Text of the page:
Ideas For The Second Week of Advent

The second week of Advent is upon us; perhaps we are fasting and praying in accordance with our religious traditions of Advent being a small Lent.  Perhaps we are feeling weary from having a holiday season that is moving rather fast; the fatigue that comes from trying to create perfect holiday memories for the children or the fatigue of spending.

I invite you this week to go back to the true meaning of Advent.  Perhaps this is the week you really think heartily about that question that truly seems to afflict first-world citizens more than others:  how much do we really need to “get”?  What are we giving?  How much do our children really “need”?  Is that what they are going to associate this season with – getting?

Staring new traditions can be difficult.  I was reading the post on gratitude the other day on the blog A Holy Experience and how they exchange no gifts at all and instead choose gifts from catalogues designed to help others – giving the gifts of animals, trees, seeds, bees.  If you are thinking about new traditions, I don’t think it is ever too late to start.  I saw this post on Simple Mom regarding supporting mothers in need for the holidays here:  http://simplemom.net/csp/  Perhaps a tradition along these lines will be of interest to your family.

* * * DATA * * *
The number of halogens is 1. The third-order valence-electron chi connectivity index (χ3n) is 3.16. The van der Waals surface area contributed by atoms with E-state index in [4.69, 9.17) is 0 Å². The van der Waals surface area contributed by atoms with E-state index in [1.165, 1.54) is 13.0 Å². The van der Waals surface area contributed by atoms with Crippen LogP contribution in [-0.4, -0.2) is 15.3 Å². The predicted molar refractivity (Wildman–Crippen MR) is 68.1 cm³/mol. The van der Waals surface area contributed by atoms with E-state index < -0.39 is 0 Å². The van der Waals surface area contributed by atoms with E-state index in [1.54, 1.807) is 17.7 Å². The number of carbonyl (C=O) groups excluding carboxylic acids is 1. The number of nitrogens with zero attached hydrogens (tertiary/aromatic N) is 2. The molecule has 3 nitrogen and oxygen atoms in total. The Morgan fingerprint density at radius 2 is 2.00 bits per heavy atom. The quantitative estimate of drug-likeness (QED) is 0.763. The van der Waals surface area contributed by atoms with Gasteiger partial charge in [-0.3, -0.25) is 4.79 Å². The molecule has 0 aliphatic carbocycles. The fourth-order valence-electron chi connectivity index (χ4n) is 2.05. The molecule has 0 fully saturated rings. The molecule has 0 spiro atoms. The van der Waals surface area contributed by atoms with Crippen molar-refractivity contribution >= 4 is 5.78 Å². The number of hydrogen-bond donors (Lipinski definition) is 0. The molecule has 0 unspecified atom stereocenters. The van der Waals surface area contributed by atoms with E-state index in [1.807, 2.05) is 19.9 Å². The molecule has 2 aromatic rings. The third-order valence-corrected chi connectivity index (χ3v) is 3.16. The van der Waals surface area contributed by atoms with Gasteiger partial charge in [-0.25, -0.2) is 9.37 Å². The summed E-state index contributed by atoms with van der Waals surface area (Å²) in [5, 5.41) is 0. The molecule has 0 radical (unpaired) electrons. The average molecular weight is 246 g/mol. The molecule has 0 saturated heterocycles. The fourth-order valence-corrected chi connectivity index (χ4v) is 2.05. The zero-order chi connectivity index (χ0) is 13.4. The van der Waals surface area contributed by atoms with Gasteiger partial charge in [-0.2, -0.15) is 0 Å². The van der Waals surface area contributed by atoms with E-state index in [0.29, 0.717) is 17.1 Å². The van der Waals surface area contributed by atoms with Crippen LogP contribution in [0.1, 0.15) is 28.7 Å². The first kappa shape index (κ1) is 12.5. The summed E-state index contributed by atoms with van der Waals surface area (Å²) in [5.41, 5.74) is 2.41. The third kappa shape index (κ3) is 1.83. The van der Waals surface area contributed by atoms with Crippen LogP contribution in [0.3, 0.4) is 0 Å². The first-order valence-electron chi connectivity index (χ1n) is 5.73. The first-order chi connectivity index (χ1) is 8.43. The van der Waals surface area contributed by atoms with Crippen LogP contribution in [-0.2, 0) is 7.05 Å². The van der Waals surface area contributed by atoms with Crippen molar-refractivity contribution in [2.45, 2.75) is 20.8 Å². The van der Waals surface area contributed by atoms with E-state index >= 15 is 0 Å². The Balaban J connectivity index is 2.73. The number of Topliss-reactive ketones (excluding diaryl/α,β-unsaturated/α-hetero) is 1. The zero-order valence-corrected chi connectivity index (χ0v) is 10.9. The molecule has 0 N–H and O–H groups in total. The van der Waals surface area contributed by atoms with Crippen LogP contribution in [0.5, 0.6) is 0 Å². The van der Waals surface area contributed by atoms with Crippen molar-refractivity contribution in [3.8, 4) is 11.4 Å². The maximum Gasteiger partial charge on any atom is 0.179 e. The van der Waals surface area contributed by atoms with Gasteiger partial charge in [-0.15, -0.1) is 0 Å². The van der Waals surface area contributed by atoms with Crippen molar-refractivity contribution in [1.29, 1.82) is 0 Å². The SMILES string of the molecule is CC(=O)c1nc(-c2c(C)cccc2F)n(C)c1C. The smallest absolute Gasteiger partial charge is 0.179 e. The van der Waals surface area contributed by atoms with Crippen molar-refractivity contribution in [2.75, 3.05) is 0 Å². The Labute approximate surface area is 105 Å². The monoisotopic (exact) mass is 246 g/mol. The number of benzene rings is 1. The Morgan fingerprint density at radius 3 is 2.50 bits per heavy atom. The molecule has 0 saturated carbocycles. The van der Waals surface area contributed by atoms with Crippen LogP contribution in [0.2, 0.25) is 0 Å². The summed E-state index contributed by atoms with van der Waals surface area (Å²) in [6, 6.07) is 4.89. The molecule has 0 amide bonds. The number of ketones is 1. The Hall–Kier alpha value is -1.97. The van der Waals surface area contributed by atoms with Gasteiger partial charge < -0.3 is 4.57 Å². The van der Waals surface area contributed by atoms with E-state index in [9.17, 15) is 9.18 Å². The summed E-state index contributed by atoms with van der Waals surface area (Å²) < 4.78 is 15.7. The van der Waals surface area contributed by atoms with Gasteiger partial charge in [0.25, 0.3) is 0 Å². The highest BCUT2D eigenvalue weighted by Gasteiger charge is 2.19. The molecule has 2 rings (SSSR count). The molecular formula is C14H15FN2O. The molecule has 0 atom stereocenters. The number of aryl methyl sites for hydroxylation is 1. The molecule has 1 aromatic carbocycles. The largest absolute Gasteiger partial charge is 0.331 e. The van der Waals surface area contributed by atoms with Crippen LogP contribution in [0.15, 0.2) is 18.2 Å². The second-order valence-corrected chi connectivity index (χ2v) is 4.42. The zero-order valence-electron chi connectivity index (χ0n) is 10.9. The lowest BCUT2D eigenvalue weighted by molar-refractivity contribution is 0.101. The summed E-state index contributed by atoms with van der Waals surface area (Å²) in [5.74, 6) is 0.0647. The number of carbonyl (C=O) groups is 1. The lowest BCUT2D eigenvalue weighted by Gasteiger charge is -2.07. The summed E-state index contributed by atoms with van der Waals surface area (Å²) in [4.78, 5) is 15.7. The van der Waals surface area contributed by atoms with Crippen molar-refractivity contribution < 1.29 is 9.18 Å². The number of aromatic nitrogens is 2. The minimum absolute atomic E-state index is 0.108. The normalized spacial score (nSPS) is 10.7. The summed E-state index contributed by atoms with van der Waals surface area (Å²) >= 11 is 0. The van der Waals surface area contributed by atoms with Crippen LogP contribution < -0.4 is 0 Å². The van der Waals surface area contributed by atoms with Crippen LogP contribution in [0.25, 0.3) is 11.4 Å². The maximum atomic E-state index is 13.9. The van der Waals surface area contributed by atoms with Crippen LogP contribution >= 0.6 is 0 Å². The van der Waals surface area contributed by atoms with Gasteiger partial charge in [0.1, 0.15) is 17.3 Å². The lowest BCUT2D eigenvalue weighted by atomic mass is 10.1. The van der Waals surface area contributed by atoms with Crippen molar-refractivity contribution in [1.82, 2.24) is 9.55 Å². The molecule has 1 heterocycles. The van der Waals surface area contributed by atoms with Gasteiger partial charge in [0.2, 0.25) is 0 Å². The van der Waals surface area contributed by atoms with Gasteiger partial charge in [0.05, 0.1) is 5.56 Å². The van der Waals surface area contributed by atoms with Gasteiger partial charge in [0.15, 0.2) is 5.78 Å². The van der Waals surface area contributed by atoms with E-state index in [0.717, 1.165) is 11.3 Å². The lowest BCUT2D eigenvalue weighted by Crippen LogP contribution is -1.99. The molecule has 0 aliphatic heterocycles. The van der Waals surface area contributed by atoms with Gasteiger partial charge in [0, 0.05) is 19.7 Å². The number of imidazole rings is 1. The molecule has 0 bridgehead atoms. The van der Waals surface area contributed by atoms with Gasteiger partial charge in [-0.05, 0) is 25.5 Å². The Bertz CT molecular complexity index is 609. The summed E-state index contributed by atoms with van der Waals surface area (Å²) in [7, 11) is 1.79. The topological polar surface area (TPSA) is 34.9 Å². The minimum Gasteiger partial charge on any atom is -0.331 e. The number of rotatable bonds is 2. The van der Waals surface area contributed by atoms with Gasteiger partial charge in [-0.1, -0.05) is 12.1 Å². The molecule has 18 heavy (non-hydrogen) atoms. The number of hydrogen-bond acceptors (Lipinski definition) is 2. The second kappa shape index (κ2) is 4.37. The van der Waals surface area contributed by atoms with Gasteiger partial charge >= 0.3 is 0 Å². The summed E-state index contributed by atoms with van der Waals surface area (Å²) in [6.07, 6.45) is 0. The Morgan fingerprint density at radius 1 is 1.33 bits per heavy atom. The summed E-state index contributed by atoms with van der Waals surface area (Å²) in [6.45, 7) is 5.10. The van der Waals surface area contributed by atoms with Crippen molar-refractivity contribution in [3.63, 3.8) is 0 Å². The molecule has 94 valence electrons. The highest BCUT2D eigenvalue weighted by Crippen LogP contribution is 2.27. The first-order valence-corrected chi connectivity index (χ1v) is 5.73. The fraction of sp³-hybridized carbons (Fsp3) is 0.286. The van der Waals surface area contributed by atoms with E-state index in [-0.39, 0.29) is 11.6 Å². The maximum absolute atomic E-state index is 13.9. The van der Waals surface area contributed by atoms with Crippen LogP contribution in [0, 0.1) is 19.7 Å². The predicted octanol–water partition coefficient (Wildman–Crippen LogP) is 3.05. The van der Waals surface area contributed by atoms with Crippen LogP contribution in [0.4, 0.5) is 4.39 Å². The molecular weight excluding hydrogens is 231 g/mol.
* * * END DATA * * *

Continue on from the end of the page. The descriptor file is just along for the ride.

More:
Here are some nourishing ideas for this second week of Advent. Continue reading

Favorite Stories For Saint Nicholas

Saint Nicholas Day is fast approaching, and I wanted to highlight some of my very favorite Saint Nicholas books!

First of all, here is a series of stories you can tell starting on December 1st written by Christine Natale, esteemed Waldorf teacher and available for free at the St. Nicholas Center.  Here is Day One:  http://www.stnicholascenter.org/pages/waldorf-1/. You can enjoy more of Christine’s seasonal tales in her fairy tale collection here:  http://www.amazon.com/gp/product/0557591317/ref=as_li_tf_tl?ie=UTF8&tag=stnicholcente-20&link_code=as3&camp=211189&creative=373489&creativeASIN=0557591317